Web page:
Kayak the spectacular Yasawa Islands by taking a boat transfer to one of the islands and kayak the blue lagoon. Paddle among the islands within the Yasawa chain, especially the islands that are uninhabited are easy to reach when kayaking and will be places you won’t see otherwise. 

Beachcomber island Yasawa Islands ocean tour

Experience the stunning islands from on board a floating hotel/cruise ship or a chartered sailing boat. Swimming, fishing, village visits and campfire barbeques are common activities for cruises.

Participate in a Waya village home-stay to experience the Fijian Culture or do a village visit to do so. Both ways are perfect if you want to have a closer look at the villages, Fijian people, culture and islands. Most resorts offer village trips a few times a week and on Waya-island you can book a Waya-village home stay.

Combine your holiday with volunteering to help Yasawa Islanders and give back to the community.

Yaswa Islands village local

If you have time and are willing to make an effort you can contact the Vinaka Fiji Yasawa Trust Foundation to help the people in Yasawa get their basic necessities such as water, power, health care and education.

To ensure that the tourism is good for both nature and inhabitants there is also a focus on Marine conservation so depending on what you'd like to help with you can contact the Vinaka Fiji Yasawa Trust Foundation and help the local people of Fiji out.

Volunteering is possible within the following categories: Children, schools & education – Sustainable communities – Marine conservation.

You can contact the Vinaka Fiji Yasawa Trust Foundation through volunt[email protected] or give them a call on +679 999 5512.


volunteer work Yasawa Islands


Apart from the Travelers Tea House there are no public restaurants in the Yasawa Islands. Each resort has its own dining facilities and normally meals are included in the price of your room.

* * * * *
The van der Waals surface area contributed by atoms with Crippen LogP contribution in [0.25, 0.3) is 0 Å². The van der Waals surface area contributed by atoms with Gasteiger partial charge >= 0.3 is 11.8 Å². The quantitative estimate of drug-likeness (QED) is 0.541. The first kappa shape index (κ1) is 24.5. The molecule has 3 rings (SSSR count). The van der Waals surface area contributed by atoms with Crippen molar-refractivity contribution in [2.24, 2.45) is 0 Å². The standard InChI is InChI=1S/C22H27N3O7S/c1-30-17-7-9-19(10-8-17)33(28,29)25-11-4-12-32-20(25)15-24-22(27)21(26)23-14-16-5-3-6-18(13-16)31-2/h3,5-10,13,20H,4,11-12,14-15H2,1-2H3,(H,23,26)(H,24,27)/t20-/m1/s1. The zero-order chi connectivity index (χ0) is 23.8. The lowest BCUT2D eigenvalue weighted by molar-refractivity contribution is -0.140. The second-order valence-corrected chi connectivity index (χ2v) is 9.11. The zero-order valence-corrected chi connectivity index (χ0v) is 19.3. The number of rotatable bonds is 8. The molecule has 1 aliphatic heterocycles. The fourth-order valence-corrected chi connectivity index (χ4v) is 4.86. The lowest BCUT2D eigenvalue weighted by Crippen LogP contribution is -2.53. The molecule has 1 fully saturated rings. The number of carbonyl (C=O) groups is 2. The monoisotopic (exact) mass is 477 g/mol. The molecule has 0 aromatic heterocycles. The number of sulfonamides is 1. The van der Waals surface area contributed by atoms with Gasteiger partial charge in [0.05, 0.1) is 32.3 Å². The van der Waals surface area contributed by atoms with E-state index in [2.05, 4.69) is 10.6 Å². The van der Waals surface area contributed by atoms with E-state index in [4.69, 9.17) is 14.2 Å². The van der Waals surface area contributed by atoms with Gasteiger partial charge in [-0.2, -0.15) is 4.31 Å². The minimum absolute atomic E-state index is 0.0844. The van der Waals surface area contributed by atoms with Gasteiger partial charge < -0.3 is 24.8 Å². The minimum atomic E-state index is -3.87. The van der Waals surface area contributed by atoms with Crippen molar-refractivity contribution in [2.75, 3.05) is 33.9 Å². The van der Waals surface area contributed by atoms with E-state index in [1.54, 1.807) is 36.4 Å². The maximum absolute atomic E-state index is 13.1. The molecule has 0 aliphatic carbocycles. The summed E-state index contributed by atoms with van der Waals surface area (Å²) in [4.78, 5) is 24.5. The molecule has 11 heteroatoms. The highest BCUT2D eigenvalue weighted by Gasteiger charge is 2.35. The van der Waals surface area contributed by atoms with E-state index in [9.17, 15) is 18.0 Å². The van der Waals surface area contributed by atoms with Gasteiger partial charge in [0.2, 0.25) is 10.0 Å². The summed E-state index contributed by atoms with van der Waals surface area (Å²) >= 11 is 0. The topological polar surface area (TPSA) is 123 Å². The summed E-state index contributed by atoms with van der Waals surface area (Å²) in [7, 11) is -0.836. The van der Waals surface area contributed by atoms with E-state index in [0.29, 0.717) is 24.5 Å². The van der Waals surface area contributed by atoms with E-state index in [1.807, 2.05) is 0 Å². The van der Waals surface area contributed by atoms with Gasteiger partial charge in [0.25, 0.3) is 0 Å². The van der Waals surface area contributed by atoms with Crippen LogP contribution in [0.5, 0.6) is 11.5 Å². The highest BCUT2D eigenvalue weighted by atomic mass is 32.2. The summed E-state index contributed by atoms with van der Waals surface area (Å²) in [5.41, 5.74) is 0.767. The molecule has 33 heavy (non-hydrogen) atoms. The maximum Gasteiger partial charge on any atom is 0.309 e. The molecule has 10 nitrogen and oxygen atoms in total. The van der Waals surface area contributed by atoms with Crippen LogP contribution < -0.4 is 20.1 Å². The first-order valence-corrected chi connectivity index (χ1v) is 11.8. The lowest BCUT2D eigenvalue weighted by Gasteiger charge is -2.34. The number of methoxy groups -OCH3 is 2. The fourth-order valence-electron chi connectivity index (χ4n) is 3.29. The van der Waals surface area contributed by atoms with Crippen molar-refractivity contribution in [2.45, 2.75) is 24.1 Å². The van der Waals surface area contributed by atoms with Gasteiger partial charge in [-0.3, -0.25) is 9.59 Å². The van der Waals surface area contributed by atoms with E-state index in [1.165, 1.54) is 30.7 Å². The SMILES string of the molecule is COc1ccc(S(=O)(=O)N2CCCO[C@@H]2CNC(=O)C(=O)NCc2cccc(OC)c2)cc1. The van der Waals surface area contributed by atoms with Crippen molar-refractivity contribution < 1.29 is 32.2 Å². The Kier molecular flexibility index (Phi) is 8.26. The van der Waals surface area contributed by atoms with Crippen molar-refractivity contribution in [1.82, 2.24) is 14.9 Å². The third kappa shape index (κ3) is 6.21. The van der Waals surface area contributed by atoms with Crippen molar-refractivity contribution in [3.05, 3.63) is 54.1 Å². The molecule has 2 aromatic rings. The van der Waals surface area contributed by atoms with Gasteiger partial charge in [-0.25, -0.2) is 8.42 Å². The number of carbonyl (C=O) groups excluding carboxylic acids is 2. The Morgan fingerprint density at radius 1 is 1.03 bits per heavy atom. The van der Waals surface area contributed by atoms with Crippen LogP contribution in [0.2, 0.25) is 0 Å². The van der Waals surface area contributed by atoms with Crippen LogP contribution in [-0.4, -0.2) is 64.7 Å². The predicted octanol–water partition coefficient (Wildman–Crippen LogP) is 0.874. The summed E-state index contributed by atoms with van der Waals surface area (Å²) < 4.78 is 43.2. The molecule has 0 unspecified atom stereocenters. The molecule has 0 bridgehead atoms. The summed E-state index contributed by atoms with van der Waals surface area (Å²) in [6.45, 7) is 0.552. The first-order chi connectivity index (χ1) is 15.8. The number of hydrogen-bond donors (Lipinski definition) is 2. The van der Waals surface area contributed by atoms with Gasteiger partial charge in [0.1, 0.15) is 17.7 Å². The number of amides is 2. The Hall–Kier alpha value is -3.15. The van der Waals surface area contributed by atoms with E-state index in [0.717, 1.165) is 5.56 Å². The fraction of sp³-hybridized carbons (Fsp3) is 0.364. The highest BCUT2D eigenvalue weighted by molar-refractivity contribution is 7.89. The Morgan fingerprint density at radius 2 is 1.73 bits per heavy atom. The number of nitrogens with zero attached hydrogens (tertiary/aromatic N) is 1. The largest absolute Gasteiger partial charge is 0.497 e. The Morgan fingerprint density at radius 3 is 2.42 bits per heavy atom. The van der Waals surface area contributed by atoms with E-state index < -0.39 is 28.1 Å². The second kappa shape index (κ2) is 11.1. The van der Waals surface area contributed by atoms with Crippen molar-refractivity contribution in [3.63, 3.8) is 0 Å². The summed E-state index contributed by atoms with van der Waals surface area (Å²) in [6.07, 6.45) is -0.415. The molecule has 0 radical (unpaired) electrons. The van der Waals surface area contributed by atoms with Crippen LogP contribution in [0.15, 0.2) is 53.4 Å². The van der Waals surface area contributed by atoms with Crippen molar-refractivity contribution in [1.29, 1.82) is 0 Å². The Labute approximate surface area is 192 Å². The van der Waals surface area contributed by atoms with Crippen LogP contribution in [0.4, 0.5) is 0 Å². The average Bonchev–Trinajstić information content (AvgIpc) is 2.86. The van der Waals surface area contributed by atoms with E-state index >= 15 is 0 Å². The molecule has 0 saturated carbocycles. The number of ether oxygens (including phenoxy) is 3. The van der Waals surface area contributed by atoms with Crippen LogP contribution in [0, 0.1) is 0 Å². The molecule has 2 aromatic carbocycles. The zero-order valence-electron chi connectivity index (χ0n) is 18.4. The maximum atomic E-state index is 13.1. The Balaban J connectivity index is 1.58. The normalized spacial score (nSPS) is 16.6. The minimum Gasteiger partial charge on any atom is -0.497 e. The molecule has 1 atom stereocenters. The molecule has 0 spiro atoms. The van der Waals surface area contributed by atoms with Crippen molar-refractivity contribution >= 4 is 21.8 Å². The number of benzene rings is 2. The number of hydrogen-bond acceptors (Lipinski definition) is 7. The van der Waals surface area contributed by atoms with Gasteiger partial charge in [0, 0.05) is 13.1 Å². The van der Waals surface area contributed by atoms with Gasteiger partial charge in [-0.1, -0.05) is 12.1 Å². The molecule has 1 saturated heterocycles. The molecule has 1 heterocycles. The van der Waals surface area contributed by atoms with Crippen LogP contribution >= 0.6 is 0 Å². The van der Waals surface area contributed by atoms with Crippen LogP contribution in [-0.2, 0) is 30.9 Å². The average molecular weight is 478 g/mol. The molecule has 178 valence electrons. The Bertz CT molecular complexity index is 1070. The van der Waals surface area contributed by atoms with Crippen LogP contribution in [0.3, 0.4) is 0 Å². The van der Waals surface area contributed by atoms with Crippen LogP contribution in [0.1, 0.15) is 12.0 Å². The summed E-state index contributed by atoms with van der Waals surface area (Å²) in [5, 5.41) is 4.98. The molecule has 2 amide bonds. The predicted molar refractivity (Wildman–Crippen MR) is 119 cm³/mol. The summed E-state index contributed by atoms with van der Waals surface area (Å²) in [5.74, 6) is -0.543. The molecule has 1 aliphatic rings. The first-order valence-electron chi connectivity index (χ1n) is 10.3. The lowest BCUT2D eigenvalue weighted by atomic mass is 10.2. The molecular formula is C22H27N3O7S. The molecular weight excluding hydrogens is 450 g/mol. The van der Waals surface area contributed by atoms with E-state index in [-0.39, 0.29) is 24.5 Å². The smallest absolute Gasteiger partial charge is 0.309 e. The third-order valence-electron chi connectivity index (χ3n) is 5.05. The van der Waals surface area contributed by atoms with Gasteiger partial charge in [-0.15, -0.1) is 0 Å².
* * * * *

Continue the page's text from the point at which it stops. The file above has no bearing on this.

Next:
For the best resorts to dine at have a look at the following suggestions for restaurants in the Yasawa Islands;

Travelers Tea House
Located on Nacula Island together with two budget resorts is the wonderful Travellers Tea House, also knowns as Lo's Tea house. With a few quirky benches and tablecloths the ambiance can't be called luxurious but the view is stunning, as are ofcourse the homemade tea and yummie cakes. The Travelers Tea House is the perfect place to rest after a nice hike accros the island.

Yasawa islands Fijian food

Navutu stars 
Within the Navutu Stars Resorts is a restaurant and their food is fabulous a fusion of Italian specialties mixed with local ingredients. While staying there you can take optional full/half meal plans.

Mantaray Island 
The hilltop restaurant serves fresh, inventive and filling food ($87 compulsory mealplan); huge slices of wood-fired pizza ($5) are available during the twilight cocktail hour.

Botaira Beach Resort 
Open air deck restaurant that serves spectacular seafood lunches that you won't forget anytime soon.

Fijian barbeque bbq fish cuisine local


Because the Yasawa Islands are pretty remote the nightlife is mostly depending on the resort you are staying at. Resorts often have a bar which offers some form of nightly activity that include international nights, singing or dancing. Usually this ends at a reasonable hour to ensure a good nights sleep, although people are allowed to continue to stay, drink and talk quietly. Especially on the locations where there is a more festive spirit, mostly around the dorm rooms or bures, there might be more noise later into the evening.

A must-do is the 'lovo' night, staged weekly at most resorts. Lovo is the local cooking method where root vegetables, meat and fish are wrapped in banana leaves and cooked underground. This is usually accompanied by a local 'meke' performance where the Fijian men and women perform local songs and dances. Many resorts will advise when the lovo is being 'put down', so the full process can be observed. Fish, chicken, pork, beef, lamb, taro and cassava will all feature as well as locally grown green vegetables.

Yasawa islands party beach Fiji